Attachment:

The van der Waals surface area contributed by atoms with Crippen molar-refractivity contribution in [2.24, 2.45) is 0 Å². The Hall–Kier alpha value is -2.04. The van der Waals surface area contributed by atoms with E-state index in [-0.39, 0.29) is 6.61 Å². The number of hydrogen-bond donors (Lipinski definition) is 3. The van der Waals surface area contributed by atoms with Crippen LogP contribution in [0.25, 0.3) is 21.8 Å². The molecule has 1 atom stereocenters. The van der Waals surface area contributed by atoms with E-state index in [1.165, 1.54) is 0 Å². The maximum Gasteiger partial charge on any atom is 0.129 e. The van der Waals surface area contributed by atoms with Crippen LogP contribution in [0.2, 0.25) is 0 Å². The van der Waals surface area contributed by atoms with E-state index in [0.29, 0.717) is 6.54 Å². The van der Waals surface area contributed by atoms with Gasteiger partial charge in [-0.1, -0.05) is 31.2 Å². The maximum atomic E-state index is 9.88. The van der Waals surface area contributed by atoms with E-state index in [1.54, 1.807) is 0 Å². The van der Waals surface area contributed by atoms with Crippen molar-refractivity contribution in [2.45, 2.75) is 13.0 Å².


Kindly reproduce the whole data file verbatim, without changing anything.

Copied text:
The van der Waals surface area contributed by atoms with Crippen molar-refractivity contribution in [2.24, 2.45) is 0 Å². The Hall–Kier alpha value is -2.04. The van der Waals surface area contributed by atoms with E-state index in [-0.39, 0.29) is 6.61 Å². The number of hydrogen-bond donors (Lipinski definition) is 3. The van der Waals surface area contributed by atoms with Crippen LogP contribution in [0.25, 0.3) is 21.8 Å². The molecule has 1 atom stereocenters. The van der Waals surface area contributed by atoms with E-state index in [1.165, 1.54) is 0 Å². The maximum Gasteiger partial charge on any atom is 0.129 e. The van der Waals surface area contributed by atoms with Crippen LogP contribution in [0.2, 0.25) is 0 Å². The van der Waals surface area contributed by atoms with E-state index in [0.29, 0.717) is 6.54 Å². The van der Waals surface area contributed by atoms with Gasteiger partial charge in [-0.1, -0.05) is 31.2 Å². The maximum atomic E-state index is 9.88. The van der Waals surface area contributed by atoms with E-state index in [1.54, 1.807) is 0 Å². The van der Waals surface area contributed by atoms with Crippen molar-refractivity contribution in [2.45, 2.75) is 13.0 Å².